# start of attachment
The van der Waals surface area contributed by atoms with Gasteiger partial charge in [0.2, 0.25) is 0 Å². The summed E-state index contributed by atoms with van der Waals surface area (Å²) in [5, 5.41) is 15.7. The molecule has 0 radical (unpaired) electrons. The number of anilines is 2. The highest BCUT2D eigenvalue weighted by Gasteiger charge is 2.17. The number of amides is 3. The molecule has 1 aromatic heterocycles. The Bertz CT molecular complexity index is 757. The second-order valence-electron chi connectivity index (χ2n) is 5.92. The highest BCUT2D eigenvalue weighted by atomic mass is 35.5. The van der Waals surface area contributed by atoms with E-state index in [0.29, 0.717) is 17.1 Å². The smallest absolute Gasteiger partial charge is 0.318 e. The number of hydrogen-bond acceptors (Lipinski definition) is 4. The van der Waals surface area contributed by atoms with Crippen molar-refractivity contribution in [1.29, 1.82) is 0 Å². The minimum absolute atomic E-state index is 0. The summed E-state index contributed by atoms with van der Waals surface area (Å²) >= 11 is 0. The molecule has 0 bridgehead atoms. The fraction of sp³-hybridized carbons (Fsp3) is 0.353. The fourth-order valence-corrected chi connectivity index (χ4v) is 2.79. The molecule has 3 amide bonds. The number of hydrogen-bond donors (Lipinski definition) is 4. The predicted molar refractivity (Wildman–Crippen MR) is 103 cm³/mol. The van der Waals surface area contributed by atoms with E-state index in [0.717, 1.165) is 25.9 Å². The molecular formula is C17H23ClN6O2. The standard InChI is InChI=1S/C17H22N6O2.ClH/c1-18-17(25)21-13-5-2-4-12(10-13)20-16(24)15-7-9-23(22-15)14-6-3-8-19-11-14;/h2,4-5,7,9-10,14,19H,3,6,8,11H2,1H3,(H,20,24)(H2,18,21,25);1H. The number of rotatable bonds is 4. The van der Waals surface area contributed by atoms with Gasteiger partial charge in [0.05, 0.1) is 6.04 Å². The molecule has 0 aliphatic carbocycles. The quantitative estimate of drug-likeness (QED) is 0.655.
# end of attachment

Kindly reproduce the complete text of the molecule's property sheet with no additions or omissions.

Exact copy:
The van der Waals surface area contributed by atoms with Gasteiger partial charge in [0.2, 0.25) is 0 Å². The summed E-state index contributed by atoms with van der Waals surface area (Å²) in [5, 5.41) is 15.7. The molecule has 0 radical (unpaired) electrons. The number of anilines is 2. The highest BCUT2D eigenvalue weighted by Gasteiger charge is 2.17. The number of amides is 3. The molecule has 1 aromatic heterocycles. The Bertz CT molecular complexity index is 757. The second-order valence-electron chi connectivity index (χ2n) is 5.92. The highest BCUT2D eigenvalue weighted by atomic mass is 35.5. The van der Waals surface area contributed by atoms with E-state index in [0.29, 0.717) is 17.1 Å². The smallest absolute Gasteiger partial charge is 0.318 e. The number of hydrogen-bond acceptors (Lipinski definition) is 4. The van der Waals surface area contributed by atoms with Crippen molar-refractivity contribution in [1.29, 1.82) is 0 Å². The minimum absolute atomic E-state index is 0. The summed E-state index contributed by atoms with van der Waals surface area (Å²) >= 11 is 0. The molecule has 0 bridgehead atoms. The fraction of sp³-hybridized carbons (Fsp3) is 0.353. The fourth-order valence-corrected chi connectivity index (χ4v) is 2.79. The molecule has 3 amide bonds. The number of hydrogen-bond donors (Lipinski definition) is 4. The predicted molar refractivity (Wildman–Crippen MR) is 103 cm³/mol. The van der Waals surface area contributed by atoms with E-state index in [0.717, 1.165) is 25.9 Å². The molecular formula is C17H23ClN6O2. The standard InChI is InChI=1S/C17H22N6O2.ClH/c1-18-17(25)21-13-5-2-4-12(10-13)20-16(24)15-7-9-23(22-15)14-6-3-8-19-11-14;/h2,4-5,7,9-10,14,19H,3,6,8,11H2,1H3,(H,20,24)(H2,18,21,25);1H. The number of rotatable bonds is 4. The van der Waals surface area contributed by atoms with Gasteiger partial charge in [0.05, 0.1) is 6.04 Å². The molecule has 0 aliphatic carbocycles. The quantitative estimate of drug-likeness (QED) is 0.655.